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The latest pronouncement by our Cowboy-in-Chief about the possibility of war dipped into the president’s vocabulary of the vernacular: “The game is over.”
Could the administration be looking to popular culture for more than just catch phrases? A recent article in the Wall Street Journal pointed out a new development in television that is disappointing, inevitable and curiously reminiscent of Bush’s governing strategy.
The Journal reported that “sweeps week,” long the haven of stunt programming designed to breathe momentary life into established series (with such attention-getting stunts as celebrity guest stars and the opening of various tombs and vaults), has become a sad, self-contained mini-season all its own — designed to expire ingloriously after the advertising rates are secured. Upcoming during this February’s sweeps week: ABC’s Are You Hot?—a contest that adopts the ruthless ego-bashing celebrity panel of judges of FOX’s American Idol, but eliminates any need for talent.
Also coming in February, if you believe the president’s boast of “weeks, not months,” is a sensationalist sequel to the Gulf War. I predict high ratings.
An organized PR offensive is already underway. The administration has placed key officials not just on the usual round of Sunday chat shows, but in the warm embrace of local newscasters. Donald Rumsfeld chatted with the anchors of affiliates in Los Angeles, Chicago, Seattle and Minneapolis. Paul Wolfowitz oozed charm with the folks of New York and San Francisco. In Cleveland, WJW-TV came after Wolfowitz with the following: “Mr. Secretary, you’re the expert on Iraq. You’re the guy the president calls for information here. What is the strongest case [Colin Powell made] in front of the United Nations?”
Not exactly a hard-hitting question. But the depressing spectacle of the sweeps week war hides more than a unilateralist will to empire. The war and its accompanying show, good idea or bad, distract us from the rest of Bush’s dismal programming schedule. Worst of all is the Bush budget, a $2.23 trillion-dollar deficit-expanding bonanza of tax cuts, reduced social spending and defense-contractor-pleasing.
The bad news is about what you’d expect. There’s the bald-faced retreat on several programs the president proudly trotted out as recently as last month. At a visit to the National Institutes of Health, Bush lauded a “bioshield” initiative to guard against bioterrorist attacks, but NIH will have a difficult time enacting any new programs under a budget that caps its spending at current levels.
Recently, Housing Secretary Mel Martinez told homebuilders that the administration would put $200 million toward boosting homeownership by low-income families, but the new budget cuts more than twice that amount — $574 million — out of a program for refurbishing existing public-housing units.
And the $15 billion in African AIDS relief Bush proposed in the State of the Union address matches the cuts made from a separate development-aid initiative, a move that prompted one activist group to complain of “robbing Peter to pay Peter.”
But this zero-sum math pales next to the much larger issue no one in Washington is seriously addressing: How the proposed spending and massive tax cuts would move the country toward bankruptcy. By 2050, according to the administration’s own numbers, the United States will incur a debt that’s 250 percent of GDP. So much for another one of the president’s State of the Union promises: “We will not pass along our problems to other Congresses, to other presidents, and other generations.”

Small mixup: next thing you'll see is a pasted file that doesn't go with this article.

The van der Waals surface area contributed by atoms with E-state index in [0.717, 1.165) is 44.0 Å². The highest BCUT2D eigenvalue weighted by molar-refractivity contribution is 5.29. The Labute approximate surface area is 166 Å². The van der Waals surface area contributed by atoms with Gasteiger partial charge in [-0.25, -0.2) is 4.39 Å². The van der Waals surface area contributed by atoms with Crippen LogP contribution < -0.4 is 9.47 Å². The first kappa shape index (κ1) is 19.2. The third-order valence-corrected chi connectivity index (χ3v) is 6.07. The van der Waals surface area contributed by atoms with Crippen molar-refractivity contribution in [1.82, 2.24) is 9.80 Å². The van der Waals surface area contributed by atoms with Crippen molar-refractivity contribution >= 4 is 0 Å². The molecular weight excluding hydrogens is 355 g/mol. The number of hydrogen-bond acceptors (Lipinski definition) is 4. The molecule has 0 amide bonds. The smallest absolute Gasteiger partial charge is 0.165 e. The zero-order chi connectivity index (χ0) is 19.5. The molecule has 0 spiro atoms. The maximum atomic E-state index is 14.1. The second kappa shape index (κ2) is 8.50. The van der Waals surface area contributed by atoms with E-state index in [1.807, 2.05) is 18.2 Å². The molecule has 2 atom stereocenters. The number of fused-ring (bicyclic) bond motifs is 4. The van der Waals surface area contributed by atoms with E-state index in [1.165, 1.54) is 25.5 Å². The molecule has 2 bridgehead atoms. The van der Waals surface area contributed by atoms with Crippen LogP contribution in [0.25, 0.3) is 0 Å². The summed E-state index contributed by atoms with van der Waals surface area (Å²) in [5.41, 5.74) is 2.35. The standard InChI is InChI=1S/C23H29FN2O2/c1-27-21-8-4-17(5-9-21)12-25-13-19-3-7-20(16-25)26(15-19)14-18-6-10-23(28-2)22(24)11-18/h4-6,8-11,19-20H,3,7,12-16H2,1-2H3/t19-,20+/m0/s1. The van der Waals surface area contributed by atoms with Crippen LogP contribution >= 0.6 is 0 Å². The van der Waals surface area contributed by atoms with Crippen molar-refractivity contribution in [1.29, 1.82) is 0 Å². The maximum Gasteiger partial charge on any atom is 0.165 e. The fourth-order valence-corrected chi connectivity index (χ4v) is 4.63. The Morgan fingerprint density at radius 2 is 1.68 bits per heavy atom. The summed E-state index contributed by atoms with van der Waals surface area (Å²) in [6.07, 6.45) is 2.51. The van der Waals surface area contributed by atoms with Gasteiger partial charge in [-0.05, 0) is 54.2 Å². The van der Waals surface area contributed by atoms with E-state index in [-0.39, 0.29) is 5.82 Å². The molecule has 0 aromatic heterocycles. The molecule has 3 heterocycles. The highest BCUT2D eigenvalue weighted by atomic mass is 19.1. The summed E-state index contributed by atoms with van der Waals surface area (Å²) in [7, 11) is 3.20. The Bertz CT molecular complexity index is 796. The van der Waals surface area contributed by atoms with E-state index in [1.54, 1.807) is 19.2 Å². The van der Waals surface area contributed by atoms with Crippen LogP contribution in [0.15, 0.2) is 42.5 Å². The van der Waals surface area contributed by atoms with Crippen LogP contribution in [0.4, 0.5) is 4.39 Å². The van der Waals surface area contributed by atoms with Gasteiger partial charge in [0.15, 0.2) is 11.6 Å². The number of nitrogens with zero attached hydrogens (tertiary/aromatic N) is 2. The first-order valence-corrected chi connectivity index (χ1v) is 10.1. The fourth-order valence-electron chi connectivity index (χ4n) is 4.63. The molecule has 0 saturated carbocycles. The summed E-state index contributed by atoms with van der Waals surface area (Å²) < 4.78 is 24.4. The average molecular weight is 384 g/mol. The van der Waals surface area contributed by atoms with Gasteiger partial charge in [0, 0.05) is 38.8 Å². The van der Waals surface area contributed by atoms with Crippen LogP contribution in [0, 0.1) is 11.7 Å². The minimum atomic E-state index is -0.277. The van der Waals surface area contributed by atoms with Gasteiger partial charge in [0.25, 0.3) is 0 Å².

Economists and oracles, including Alan Greenspan, are mystified by the president’s outrageous contention that a deficit of a few trillion dollars is exactly what the economy needs. Addressing the Senate Banking Committee, Greenspan dispensed with his usual cryptic pronouncements and plainly stated, “We have to make sure the fiscal vehicle does not run off the road.” Economist J. Bradford Delong criticizes the plan in clearer terms: “I really cannot understand why anyone would do this.”
To those who simply point to the pattern of the Reagan years, where huge deficits justified gutting social programs, one can only reply that at least Reagan was honest about his intent. Bush continues to make empty promises about mentoring programs, childcare and housing.
The White House’s self-serving neglect of the lessons of the recent past parallels the precarious state of the president’s popularity right now, war or no war. While outright approval ratings are holding steady at around 60 percent, nearly half of those polled disapprove of how he’s handling the economy.
The fiscal irresponsibility exhibited by the administration has even Republicans scratching their heads. The Washington Post reports that the White House’s congressional allies are balking at some of the budget’s centerpieces, including the elimination of taxes on stock dividends.
At a hearing with White House Budget Director Mitch Daniels, Minnesota Republican Rep. Gil Gutknecht declared, “I must say, this is a tough pill to swallow.” Gutknecht went on: “It’s very difficult for us to justify borrowing an extra million — oh, I’m sorry, an extra trillion, or two trillion, whatever the number is, from our grandchildren — in order to say yes to all these national priorities.”
The presidency of George W. Bush has been built upon an unspoken desire not to repeat the mistakes of his father. But seeing the debacle over the budget unfold, one can only hope that in 2004 we’ll be watching a re-run from 1992.
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